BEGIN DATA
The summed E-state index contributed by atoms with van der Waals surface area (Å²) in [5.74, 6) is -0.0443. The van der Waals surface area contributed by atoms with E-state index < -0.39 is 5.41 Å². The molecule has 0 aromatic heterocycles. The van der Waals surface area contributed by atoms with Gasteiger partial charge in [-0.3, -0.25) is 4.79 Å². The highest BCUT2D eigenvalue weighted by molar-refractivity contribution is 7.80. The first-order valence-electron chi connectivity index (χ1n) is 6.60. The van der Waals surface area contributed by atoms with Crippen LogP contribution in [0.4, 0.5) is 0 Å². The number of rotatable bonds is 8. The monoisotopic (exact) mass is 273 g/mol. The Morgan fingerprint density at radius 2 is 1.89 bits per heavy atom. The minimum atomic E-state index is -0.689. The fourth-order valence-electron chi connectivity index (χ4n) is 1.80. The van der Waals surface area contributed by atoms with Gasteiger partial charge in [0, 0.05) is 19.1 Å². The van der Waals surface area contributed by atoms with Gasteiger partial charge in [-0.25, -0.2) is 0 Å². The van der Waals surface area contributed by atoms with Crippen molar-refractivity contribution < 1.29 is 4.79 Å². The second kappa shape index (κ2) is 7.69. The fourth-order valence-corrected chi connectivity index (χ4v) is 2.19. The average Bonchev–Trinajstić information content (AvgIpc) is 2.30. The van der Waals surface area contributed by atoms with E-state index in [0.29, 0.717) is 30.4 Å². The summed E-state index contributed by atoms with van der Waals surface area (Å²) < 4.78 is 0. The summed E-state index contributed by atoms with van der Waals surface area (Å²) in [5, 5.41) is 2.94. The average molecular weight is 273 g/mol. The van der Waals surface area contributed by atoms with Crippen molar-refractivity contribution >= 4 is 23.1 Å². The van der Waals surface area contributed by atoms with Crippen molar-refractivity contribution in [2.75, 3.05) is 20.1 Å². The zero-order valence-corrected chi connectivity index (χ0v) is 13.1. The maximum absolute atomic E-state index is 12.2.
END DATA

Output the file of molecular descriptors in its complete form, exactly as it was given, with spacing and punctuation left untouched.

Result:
The summed E-state index contributed by atoms with van der Waals surface area (Å²) in [5.74, 6) is -0.0443. The van der Waals surface area contributed by atoms with E-state index < -0.39 is 5.41 Å². The molecule has 0 aromatic heterocycles. The van der Waals surface area contributed by atoms with Gasteiger partial charge in [-0.3, -0.25) is 4.79 Å². The highest BCUT2D eigenvalue weighted by molar-refractivity contribution is 7.80. The first-order valence-electron chi connectivity index (χ1n) is 6.60. The van der Waals surface area contributed by atoms with Crippen LogP contribution in [0.4, 0.5) is 0 Å². The number of rotatable bonds is 8. The monoisotopic (exact) mass is 273 g/mol. The Morgan fingerprint density at radius 2 is 1.89 bits per heavy atom. The minimum atomic E-state index is -0.689. The fourth-order valence-electron chi connectivity index (χ4n) is 1.80. The van der Waals surface area contributed by atoms with Gasteiger partial charge in [0, 0.05) is 19.1 Å². The van der Waals surface area contributed by atoms with Gasteiger partial charge in [-0.25, -0.2) is 0 Å². The van der Waals surface area contributed by atoms with Crippen molar-refractivity contribution < 1.29 is 4.79 Å². The second kappa shape index (κ2) is 7.69. The fourth-order valence-corrected chi connectivity index (χ4v) is 2.19. The average Bonchev–Trinajstić information content (AvgIpc) is 2.30. The van der Waals surface area contributed by atoms with E-state index in [0.29, 0.717) is 30.4 Å². The summed E-state index contributed by atoms with van der Waals surface area (Å²) < 4.78 is 0. The summed E-state index contributed by atoms with van der Waals surface area (Å²) in [5, 5.41) is 2.94. The average molecular weight is 273 g/mol. The van der Waals surface area contributed by atoms with Crippen molar-refractivity contribution >= 4 is 23.1 Å². The van der Waals surface area contributed by atoms with Crippen molar-refractivity contribution in [2.75, 3.05) is 20.1 Å². The zero-order valence-corrected chi connectivity index (χ0v) is 13.1. The maximum absolute atomic E-state index is 12.2.